I made steak last night, and my girlfriend just chopped up some broccoli on the cutting board I used to prepare the meat, without washing it. She plans to cook the broccoli in the oven, which she said will cook off any bacteria that would have been transferred from the cutting board, but I'm really worried about cross contamination since it was 80 something degrees today and that cutting board had a fair amount of dried blood on it...

Should I eat the veggies tonight? I always err on the side of caution and think I'd rather mildly offend her by not eating that part of the meal than risk getting sick.

  • 4
    I always err on the side of caution... Well then, i guess you should start the habit of cleaning your utensils right after using them.
    – Johannes_B
    Commented May 22, 2019 at 4:03
  • cooking.stackexchange.com/questions/34670/…
    – Johannes_B
    Commented May 22, 2019 at 4:04
  • Can you eat steaks or black pudding?
    – Alchimista
    Commented May 22, 2019 at 10:27
  • 3
    @Luciano. It seems very relevant. Can you eat a steak that was bloody? I did not want to mention tartare and carpaccio that are even row (though freezing required, for cutting carpaccio at least).
    – Alchimista
    Commented May 22, 2019 at 16:38
  • 1
    Tangential, but unless you butchered a cow, your cutting board wasn't bloody. articles.mercola.com/sites/articles/archive/2014/10/25/… Commented May 24, 2019 at 14:27

3 Answers 3


Your girlfriend is right (lucky you). As long as food is going to be cooked thoroughly after coming into contact with the blood on the cutting board there is no risk as the heat of the oven will kill off any microbes that can cause foodborne illness.

The concern would be cross contamination of food that will not be cooked, for instance salads, breads, etc. This is why good professional kitchens are strict about washing boards after being used - in a busy kitchen it would be easy for mistakes to be made. In a home kitchen when there's good communication or just one person cooking you have much less chance of that happening. However, it would be all too easy to forget and crunch down on a piece of raw broccoli or for a small child to get exposed by raiding the uncooked vegetables, which is why it's good practice to wash boards after cutting meat even in a home kitchen.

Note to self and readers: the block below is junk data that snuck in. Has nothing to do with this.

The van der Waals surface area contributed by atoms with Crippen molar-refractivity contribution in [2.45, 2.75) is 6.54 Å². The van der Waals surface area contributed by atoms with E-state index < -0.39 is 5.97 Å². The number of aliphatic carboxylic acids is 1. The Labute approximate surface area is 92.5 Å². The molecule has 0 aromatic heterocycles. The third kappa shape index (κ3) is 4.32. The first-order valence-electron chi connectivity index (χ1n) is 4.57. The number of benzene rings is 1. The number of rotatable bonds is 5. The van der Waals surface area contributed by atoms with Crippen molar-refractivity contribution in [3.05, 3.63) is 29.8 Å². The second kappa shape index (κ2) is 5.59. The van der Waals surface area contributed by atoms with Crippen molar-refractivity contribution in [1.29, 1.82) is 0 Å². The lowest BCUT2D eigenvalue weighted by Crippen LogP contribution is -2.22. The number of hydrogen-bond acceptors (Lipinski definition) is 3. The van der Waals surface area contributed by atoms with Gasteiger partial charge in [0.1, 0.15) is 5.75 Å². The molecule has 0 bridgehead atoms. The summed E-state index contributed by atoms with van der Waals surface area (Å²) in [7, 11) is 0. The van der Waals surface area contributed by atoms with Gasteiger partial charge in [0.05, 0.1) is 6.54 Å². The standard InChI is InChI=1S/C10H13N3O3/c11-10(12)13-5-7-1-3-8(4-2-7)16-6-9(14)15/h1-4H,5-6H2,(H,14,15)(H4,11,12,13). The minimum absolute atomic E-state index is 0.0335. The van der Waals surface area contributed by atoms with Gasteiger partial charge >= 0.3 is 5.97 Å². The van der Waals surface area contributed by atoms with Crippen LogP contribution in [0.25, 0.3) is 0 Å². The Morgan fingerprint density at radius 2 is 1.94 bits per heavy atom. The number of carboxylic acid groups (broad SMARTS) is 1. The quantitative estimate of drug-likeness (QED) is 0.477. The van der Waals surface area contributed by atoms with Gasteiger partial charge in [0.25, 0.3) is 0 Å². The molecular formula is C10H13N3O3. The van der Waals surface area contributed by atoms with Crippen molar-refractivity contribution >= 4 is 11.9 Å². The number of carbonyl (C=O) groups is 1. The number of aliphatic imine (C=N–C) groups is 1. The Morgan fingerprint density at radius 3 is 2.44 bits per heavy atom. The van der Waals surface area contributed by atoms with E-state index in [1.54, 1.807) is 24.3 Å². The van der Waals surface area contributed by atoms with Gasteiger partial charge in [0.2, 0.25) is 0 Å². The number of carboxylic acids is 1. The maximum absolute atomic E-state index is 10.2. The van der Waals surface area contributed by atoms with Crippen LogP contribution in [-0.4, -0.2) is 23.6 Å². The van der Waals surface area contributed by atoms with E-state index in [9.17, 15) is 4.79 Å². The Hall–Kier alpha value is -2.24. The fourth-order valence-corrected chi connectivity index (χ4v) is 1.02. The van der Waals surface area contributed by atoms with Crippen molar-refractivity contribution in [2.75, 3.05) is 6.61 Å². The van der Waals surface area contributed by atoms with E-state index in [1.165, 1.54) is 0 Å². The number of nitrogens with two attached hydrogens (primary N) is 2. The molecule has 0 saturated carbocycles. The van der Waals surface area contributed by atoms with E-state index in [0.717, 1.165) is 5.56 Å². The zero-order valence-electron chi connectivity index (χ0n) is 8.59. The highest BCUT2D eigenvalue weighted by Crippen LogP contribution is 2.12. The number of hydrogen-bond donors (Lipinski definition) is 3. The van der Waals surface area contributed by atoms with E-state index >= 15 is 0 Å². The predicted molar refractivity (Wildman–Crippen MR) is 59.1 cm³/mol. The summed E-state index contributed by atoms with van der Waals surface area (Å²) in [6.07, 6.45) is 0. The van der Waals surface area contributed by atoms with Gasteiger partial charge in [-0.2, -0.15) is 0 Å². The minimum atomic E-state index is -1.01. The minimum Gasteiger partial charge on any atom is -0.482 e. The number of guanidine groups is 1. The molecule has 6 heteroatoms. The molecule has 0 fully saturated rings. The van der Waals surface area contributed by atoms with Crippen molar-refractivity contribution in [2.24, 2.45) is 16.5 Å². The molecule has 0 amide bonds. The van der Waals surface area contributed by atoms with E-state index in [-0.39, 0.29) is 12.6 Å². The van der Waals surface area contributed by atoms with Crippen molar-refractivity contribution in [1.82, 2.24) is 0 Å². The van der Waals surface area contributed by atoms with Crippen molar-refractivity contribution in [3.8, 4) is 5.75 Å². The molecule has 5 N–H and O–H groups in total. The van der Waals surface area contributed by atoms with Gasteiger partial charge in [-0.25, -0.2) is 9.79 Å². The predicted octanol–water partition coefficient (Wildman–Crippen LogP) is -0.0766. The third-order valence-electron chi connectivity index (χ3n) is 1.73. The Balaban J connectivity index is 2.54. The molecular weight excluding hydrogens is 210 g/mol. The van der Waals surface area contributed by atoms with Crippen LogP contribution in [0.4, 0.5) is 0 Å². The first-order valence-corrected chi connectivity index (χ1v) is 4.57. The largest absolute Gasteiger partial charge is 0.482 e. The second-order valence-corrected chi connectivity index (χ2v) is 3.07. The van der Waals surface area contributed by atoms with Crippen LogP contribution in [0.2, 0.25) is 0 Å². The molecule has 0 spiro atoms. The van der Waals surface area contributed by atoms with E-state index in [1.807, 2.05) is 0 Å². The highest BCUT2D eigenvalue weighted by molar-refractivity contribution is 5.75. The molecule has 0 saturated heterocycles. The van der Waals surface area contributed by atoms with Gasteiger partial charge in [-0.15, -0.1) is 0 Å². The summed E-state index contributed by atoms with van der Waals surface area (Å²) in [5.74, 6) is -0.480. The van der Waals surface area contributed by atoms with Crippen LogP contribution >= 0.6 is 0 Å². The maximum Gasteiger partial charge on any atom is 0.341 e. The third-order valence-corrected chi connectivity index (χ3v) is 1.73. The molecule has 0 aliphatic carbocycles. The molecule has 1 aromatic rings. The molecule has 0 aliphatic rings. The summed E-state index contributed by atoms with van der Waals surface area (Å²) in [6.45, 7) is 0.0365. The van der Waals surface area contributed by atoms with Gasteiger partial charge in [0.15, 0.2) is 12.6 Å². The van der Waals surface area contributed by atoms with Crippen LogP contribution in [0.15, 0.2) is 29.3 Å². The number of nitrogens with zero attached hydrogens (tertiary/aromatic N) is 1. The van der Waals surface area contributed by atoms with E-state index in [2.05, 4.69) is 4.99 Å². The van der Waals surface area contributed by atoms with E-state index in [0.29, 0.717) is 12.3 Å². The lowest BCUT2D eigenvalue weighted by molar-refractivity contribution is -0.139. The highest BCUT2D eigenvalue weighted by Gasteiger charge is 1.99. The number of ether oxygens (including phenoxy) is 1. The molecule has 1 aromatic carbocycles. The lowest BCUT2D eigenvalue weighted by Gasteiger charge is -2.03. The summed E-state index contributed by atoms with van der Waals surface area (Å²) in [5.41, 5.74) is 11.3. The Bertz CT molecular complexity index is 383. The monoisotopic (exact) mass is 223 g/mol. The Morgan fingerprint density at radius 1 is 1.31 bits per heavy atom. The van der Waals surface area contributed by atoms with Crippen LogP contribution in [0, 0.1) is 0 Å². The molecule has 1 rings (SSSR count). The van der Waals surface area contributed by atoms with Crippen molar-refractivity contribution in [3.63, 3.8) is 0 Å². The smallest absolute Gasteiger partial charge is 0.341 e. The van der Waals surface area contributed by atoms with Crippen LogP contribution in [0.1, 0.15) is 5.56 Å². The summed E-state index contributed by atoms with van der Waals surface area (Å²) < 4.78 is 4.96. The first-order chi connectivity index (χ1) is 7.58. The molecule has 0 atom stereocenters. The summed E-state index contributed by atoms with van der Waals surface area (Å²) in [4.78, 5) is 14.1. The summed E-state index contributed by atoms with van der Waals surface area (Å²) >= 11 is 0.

• 4
    "Good professional kitchens" have specific cutting boards (often color coded) that are ONLY used for meat...or for produce.
    – moscafj
    Commented May 22, 2019 at 23:38
  • 1
    It's important to stress "thoroughly", as you should cook the meat-contaminated item to the safe temperature for the meat.
    – Joe
    Commented May 23, 2019 at 13:54
  • Worth correcting "blood" to myoglobin here. Veg is cross-contaminated with raw meats, but in a way that is very unlikely to result in pathogen growth. Likely safe. Commented Jun 11, 2019 at 0:20

Well, I think it’s absolutely fine to eat that broccoli today, cuz there probably wasn’t any pathogenic bacteria formed over short period of time between you used the board and then she did. If this chopping board was washed well beforehand (and your kitchen is not a total mess :) it should be fine.

Plus she cooked in an oven which probably was heated up over 220°C, which is enough to even do a sort of autoclaving (sterilization) of broccoli and for sure kill any germs.

So, you probably should go and enjoy your dinner)

  • 24hrs is approximately 6 times longer than the prescribed 4hr window that pathogens are given before they can be dangerous.
    – Summer
    Commented May 23, 2019 at 3:20

Without getting too technical, you did the right thing by not eating it. There are many factors that dictate wether a harmful pathogen got enough time, temperature, and moisture to grow on that cutting board to get to the veggies and make you sick. I'm trained on food safety, and for example in a restaurant that's a BiG no-no, and you are suppose to wash and sanitize the cutting board, tools and surface, when switching tasks, and specially between any raw peotein and vegetables. However, my family back home would totally do something like tgat, and probably not get sick, it all depends of how strong your gut is. I wouldn't feed those veggies to anyone myself

  • this is conflating several safety standards and rationales. Cross contamination and Time & Temperature are separate concerns
    – Summer
    Commented May 27, 2019 at 20:19

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